Diary and notebook of whatever tech problems are irritating me at the moment.


The fun of legacy hardware

I have an old embedded system that uses an SBC-MAX (pdf) board from Computer Dynamics. The unit was part of a vehicle monitoring system that used Windows 98 (one of many fundamental flaws in the design). It has a K6/2 333MHz CPU and 128MB of EDO DRAM. It features a whole bunch of integrated devices and a fairly broken BIOS. As an embedded system it has a PC/104 bus for which I have a few modules including a GPS. I'm would like to get that working but getting Ubuntu to even install on it has been a pain.

The source of the problem is an ITE IT8330G PCI-ISA bridge with IDE controller that is only supported by the ide-generic driver. This is rather obsolete and isn't loaded in most kernel images including bootable CDs. The latest Ubuntu CD that would boot is the 7.10 (Gutsy Gibbon) alternate CD.

Gutsy's install worked up to where it loaded packages where it would hang after a while. I suspected it was running out of memory so I tried again. After formatting the partitions I switched to a different terminal and activated swap before continuing. This solved the problem:

fdisk -l /dev/hda
swapon /dev/hda5

When the install completed, it hung at restarting so I power-cycled it. It does this at power-off (halt) as well which may be a board limitation as the system originally used a serial port to shut off power via an "intelligent" power supply made by Dynamic Engineering. The system booted and Grub loaded initrd (containing the kernel) and then the init scripts started but then it stalled for a while - ending up at an initramfs prompt. Rebooting and editing the boot line in Grub to remove the "quiet" and "splash" entries resulted in more detailed messages which showed it couldn't find the drive. Basically the only driver that supports the ID8330G is ide-generic and it's not in linux-generic which Gutsy and later releases use by default.

The solution to getting Linux to boot is to add the driver but it's in linux-386. To install it, I rebooted with the CD and entered "rescue" mode. After a series of prompts it gives you the option to open a root terminal on a chrooted partition. I selected the root partition and got a bterm session. On Gutsy, it's not a friendly environment as you don't get tab completion or history so you get a lot of finger exercise. First thing was to activate swap then use apt-get to install linux-386.

This is were the next problem was encountered. Gusty is obsolete so the repos have moved to the old releases server. Trying to fix the sources.list file with vi was impossible due to refresh and scrolling bugs with either it or bterm. I tried Midnight Commander (mc) and had to set the TERM environment variable (export TERM=linux or whatever) but it was also rather ugly. I eventually figured out a sed script to fix them faster:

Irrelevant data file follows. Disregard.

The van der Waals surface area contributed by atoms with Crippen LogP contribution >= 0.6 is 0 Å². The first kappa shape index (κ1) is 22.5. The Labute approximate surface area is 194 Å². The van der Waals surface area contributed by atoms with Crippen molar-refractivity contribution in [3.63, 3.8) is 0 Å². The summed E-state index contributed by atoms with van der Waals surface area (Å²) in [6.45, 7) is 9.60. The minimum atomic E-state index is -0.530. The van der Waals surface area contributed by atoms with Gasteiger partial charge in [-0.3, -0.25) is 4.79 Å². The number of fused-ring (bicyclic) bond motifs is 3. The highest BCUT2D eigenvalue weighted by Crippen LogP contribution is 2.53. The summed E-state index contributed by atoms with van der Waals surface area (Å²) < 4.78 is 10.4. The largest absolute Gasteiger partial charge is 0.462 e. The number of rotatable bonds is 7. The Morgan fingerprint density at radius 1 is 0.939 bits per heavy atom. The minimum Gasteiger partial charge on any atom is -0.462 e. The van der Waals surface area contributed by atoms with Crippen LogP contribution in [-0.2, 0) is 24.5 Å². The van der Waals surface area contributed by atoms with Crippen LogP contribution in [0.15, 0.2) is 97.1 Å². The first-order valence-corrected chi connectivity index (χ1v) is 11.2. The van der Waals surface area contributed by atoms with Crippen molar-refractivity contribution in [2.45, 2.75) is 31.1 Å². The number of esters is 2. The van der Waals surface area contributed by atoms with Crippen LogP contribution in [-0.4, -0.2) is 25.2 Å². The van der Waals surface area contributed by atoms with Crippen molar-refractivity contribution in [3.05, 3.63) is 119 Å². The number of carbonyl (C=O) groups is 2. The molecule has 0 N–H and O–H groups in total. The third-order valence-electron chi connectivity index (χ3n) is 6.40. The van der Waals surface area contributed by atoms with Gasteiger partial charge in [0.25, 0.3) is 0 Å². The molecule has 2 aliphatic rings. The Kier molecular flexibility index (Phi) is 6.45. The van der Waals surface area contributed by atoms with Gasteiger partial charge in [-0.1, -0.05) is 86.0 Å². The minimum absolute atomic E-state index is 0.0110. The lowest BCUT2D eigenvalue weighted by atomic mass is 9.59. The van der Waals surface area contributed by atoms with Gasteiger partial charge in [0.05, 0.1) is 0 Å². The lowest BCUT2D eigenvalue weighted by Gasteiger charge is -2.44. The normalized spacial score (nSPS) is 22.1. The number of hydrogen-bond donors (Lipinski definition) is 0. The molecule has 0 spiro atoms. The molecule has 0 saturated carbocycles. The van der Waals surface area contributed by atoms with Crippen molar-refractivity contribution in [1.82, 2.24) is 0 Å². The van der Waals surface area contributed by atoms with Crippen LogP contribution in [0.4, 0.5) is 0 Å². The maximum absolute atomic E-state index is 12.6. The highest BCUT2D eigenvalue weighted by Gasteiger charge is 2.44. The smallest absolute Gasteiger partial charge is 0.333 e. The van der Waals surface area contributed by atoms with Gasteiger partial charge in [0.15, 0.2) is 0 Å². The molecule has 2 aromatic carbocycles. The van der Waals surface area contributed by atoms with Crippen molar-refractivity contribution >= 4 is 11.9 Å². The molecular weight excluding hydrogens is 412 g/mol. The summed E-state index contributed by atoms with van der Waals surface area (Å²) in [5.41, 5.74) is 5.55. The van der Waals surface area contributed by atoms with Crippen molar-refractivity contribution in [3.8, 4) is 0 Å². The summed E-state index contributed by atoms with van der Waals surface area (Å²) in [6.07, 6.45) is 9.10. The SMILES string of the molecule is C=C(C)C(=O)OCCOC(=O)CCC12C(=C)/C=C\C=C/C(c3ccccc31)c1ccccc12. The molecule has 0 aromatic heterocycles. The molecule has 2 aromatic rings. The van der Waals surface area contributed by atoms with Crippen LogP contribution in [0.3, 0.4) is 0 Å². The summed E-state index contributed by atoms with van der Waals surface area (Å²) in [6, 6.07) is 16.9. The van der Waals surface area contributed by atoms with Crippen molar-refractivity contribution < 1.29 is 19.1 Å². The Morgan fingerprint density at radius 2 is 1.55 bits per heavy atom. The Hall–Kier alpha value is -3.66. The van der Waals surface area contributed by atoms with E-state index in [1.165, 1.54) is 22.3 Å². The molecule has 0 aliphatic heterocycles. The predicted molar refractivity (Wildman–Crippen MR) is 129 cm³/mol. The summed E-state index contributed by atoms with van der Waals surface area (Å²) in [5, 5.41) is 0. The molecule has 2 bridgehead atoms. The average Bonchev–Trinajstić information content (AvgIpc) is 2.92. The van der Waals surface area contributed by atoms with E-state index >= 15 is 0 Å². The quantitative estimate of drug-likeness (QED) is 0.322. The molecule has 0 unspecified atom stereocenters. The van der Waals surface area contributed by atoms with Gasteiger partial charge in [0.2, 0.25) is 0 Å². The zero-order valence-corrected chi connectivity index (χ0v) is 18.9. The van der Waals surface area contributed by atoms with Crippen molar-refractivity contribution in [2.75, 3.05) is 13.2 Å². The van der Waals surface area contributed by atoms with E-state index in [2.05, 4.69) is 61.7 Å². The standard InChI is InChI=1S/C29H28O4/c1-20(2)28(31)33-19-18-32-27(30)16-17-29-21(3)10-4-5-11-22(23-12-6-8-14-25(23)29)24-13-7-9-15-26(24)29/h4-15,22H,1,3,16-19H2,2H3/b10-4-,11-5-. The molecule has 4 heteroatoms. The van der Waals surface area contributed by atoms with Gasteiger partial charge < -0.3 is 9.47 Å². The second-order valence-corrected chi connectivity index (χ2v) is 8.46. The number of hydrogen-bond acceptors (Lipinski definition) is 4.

cp /etc/apt/sources.list /etc/apt/sources.list_orig
sed 's/us\.archive\|security/old-releases/' /etc/apt/sources.list_orig >/etc/apt/sources.list_oldr

This just looks for "us.archive" or "security" and replaces them with "old-releases". The next problem was that Gutsy's installer had disabled the repos since it couldn't find them during installation. Another sed script fixed this:

sed 's/^#[# ]*\(deb .*$\|deb-src .*$\)/\1/' /etc/apt/sources.list_oldr > /etc/apt/sources.list

This looks for lines starting with the comment character # followed by "deb" and attempts to skip other comment lines. Then I ran "apt-get update" and "apt-get install linux-386" and was good to go - almost.

After rebooting it ended up at the initramfs prompt again. I entered "modprobe ide-generic" and it found the drive. I entered a Ctrl-D and the boot completed. I filed bug 128833 about this a while back but I know now that the driver can have problems with more-specific IDE drivers so normally it isn't loaded. To fix it I wrote a basic init script named "idegeneric" and put it in "/usr/share/initramfs-tools/scripts/local-top":


echo "$PREREQ"
case $1 in
# get pre-requisites
exit 0


modprobe ide-generic

I just basically copied one of the other scripts and modified it. I then created a new initrd image with the command "update-initramfs". It loaded on the next reboot without problems.

Next I updated Gutsy with "apt-get -y upgrade" which updated a whole lot of stuff and installed a new kernel (which included the idegeneric script automatically). On a system this old it's like watching grass grow so I worked on something else for a few hours but later found it had locked up (the Magic SysRq keys didn't work). After a power cycle I ran dpkg --configure -a" and it completed without problems but it found some bad inodes on the next reboot and had to fix them (should have done this first before finishing). Then it was time to upgrade to something a little more modern, Ubuntu 8.04 (Hardy Heron). The command to do this is "do-release-upgrade". The first thing it does after finding a new release is change the release targets in the sources.list file to "hardy". Next it loads in the new package lists. Of course this failed as it was looking for them on the old-releases server so I had to change the entries back to "us.archive" first. Then it was happy and began the upgrade. After a reboot Hardy loaded without problems.